Reprinted from the October 2014 USDF Connection magazine.
To say that Col. Donald W. Thackeray is a Roemer Foundation/USDF Hall of Fame inductee is to grossly understate his equestrian accomplishments.
Thackeray (1915-1995) was the only person ever to become an International Equestrian Federation (FEI) “O” (now 5*) judge in four disciplines: dressage, eventing, jumping, and driving. He officiated at five Olympic Games and two Pan American Games, and he served as a director of the FEI, the American Horse Shows Association (now United States Equestrian Federation), and the United States Equestrian Team (now USET Foundation).
In his directorial roles, Thackeray was able to persuade the various organizations to take dressage more seriously, and also to bring European officials to judge US competitions. Undoubtedly his international world view, shaped by his military career and friendships with influential equestrians both at home and abroad, helped the cause.
Thackeray, a 1938 United States Military Academy graduate, is memorialized in a tribute article published by the West Point Association of Graduates. USDF Connection thanks the West Point AOG for permission to reprint the following article.
Donald W. Thackeray 1938
Feb 5, 1995
Died in New Windsor, MD
Interred in Arlington National Cemetery, Arlington, VA
In Arlington Cemetery on 10 February 1995, the minister spoke the following words at the interment of Donald W. Thackeray: “The Colonel had the determination and discipline of a rider, the iron will of a soldier, the fairness of a judge, the wisdom of a teacher and an unwavering love for his family.” Little did she know that she had captured the quiet dignity of “Thack’s” 55 years of service to his comrades, his country, and the God who
protected him through war and peace.
Thack was born in Wakefield, Rhode Island, on 20 May 1915, the son of Lieutenant Colonel Robert G. and Bessie Walker Thackeray. During the war years, his father served as commanding officer at Fort Adams, a coast artillery post in Newport, Rhode Island, resulting perhaps in his traditional beliefs in “the school of the horse” and the United States Cavalry. As a boy, Thack was often seen in the stables with the soldiers or riding the Army mules. As a young man, racing sailboats on Salt Pond probably influenced his decision to take the Navy cruise as a second classman instead of the more conventional Army tour. A superb athlete, he led South Kingston High School to a state championship in basketball.
Having kept the academic department at bay with “a spirited if not masterful defense,” Thack graduated with a significant list of accomplishments. He diligently learned the arts of riding, fencing, and gunnery and how to scale a fortress. While proceeding through the grades to cadet lieutenant, he earned numerals in tennis, fencing and sabre. As captain of the fencing team, he earned a minor “A” for three consecutive years and became an intercollegiate sabre champion in 1937 by winning the coveted Sands Trophy. He was especially successful at developing his equestrian skills and affinity for horses under the skillful coaching of Colonel A. A. (Hank) Frierson.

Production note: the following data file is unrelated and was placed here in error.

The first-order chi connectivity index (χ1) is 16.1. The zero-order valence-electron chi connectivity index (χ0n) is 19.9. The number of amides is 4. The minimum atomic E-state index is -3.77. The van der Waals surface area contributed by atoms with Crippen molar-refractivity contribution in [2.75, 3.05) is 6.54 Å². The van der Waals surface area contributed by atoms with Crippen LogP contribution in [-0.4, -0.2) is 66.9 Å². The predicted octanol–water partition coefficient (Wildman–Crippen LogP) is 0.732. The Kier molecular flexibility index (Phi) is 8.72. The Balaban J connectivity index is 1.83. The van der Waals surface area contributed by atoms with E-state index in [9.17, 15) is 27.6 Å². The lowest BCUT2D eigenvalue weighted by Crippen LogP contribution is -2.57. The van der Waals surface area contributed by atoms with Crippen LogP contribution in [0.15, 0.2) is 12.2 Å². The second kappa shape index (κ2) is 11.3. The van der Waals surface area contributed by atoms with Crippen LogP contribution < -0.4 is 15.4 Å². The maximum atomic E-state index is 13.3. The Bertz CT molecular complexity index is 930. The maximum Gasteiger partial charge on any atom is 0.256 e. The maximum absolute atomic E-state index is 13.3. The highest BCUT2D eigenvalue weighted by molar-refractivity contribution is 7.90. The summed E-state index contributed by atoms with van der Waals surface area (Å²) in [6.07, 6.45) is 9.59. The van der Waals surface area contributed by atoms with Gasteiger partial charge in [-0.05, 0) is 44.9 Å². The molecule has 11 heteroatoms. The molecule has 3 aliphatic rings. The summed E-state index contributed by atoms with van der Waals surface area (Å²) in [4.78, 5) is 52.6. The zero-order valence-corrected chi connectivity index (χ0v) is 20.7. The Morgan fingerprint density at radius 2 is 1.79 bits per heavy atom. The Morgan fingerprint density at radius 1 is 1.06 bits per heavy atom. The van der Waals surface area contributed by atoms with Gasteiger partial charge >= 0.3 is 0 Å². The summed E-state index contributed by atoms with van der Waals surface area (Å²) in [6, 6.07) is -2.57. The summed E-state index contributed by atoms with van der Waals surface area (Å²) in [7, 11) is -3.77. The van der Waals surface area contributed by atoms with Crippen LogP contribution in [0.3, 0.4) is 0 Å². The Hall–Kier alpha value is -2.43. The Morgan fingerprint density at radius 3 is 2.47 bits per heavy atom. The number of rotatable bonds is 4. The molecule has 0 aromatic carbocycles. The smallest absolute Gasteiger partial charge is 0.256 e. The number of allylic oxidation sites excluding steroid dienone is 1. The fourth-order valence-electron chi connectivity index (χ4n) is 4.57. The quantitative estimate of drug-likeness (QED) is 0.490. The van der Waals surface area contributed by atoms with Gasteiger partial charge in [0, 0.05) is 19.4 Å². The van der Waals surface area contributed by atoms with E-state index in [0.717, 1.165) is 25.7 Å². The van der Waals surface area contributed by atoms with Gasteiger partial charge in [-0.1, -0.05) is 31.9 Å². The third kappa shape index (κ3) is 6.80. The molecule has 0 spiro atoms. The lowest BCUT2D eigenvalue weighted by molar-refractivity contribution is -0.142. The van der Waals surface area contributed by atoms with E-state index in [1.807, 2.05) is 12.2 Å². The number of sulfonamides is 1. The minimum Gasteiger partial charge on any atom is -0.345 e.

Thack’s initial assignment was to the 11th Cavalry as a troop officer. The 11th was still a horse outfit and, for two years, would provide some of the most enjoyable service of his life. In 1939, he married Virginia “Jinny” Becker, a horsewoman in her own right and a frequent visitor at West Point. After becoming troop commander, they left California to join the Reconnaissance Troop, 5th Infantry Division, Fort Custer, Michigan. At Fort Custer, he served as Cavalry Troop and Reconnaissance Squadron commander and stayed with the 5th all the way through Iceland, England, Ireland, France, Germany, Austria, and Czechoslovakia as Recon Squadron commander and division staff officer. After returning home, Thack served as advisor to one of the last horse units in the Army, Squadron “A,” New York National Guard. Here he enjoyed associating with the last vestige of the cavalry tradition and playing polo. Th is was followed by two years at Fort Knox with the Armored School and as a battalion commander, 3rd Armored Division, before heading for Korea. He spent one year in Korea as G-2, IXth Corps and then returned to the 3d Armored Division, Fort Hood, Texas, as battalion and Combat Command “B” commander. After completing the Air War College, he spent three years as 0-2, First Army. In 1958 he was selected to be military attaché in Vienna, Austria. While in Vienna, he befriended Colonel Alois Podhajsky, director of the Spanish Riding School, and Prince Phillip of England.